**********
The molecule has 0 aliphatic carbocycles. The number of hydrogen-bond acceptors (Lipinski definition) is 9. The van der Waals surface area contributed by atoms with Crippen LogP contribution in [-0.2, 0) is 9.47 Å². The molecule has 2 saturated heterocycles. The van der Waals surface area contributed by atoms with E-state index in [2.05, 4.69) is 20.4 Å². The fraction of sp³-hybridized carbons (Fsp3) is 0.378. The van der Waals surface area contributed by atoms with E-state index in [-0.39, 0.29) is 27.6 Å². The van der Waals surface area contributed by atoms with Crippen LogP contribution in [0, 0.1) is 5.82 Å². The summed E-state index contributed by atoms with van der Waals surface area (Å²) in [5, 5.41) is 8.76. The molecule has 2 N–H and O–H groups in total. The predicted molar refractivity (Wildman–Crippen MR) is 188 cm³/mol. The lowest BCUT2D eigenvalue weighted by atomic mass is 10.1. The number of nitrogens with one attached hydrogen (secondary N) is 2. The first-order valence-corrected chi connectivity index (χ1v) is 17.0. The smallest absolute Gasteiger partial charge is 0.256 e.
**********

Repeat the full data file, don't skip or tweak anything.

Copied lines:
The molecule has 0 aliphatic carbocycles. The number of hydrogen-bond acceptors (Lipinski definition) is 9. The van der Waals surface area contributed by atoms with Crippen LogP contribution in [-0.2, 0) is 9.47 Å². The molecule has 2 saturated heterocycles. The van der Waals surface area contributed by atoms with E-state index in [2.05, 4.69) is 20.4 Å². The fraction of sp³-hybridized carbons (Fsp3) is 0.378. The van der Waals surface area contributed by atoms with E-state index in [-0.39, 0.29) is 27.6 Å². The van der Waals surface area contributed by atoms with Crippen LogP contribution in [0, 0.1) is 5.82 Å². The summed E-state index contributed by atoms with van der Waals surface area (Å²) in [5, 5.41) is 8.76. The molecule has 2 N–H and O–H groups in total. The predicted molar refractivity (Wildman–Crippen MR) is 188 cm³/mol. The lowest BCUT2D eigenvalue weighted by atomic mass is 10.1. The number of nitrogens with one attached hydrogen (secondary N) is 2. The first-order valence-corrected chi connectivity index (χ1v) is 17.0. The smallest absolute Gasteiger partial charge is 0.256 e.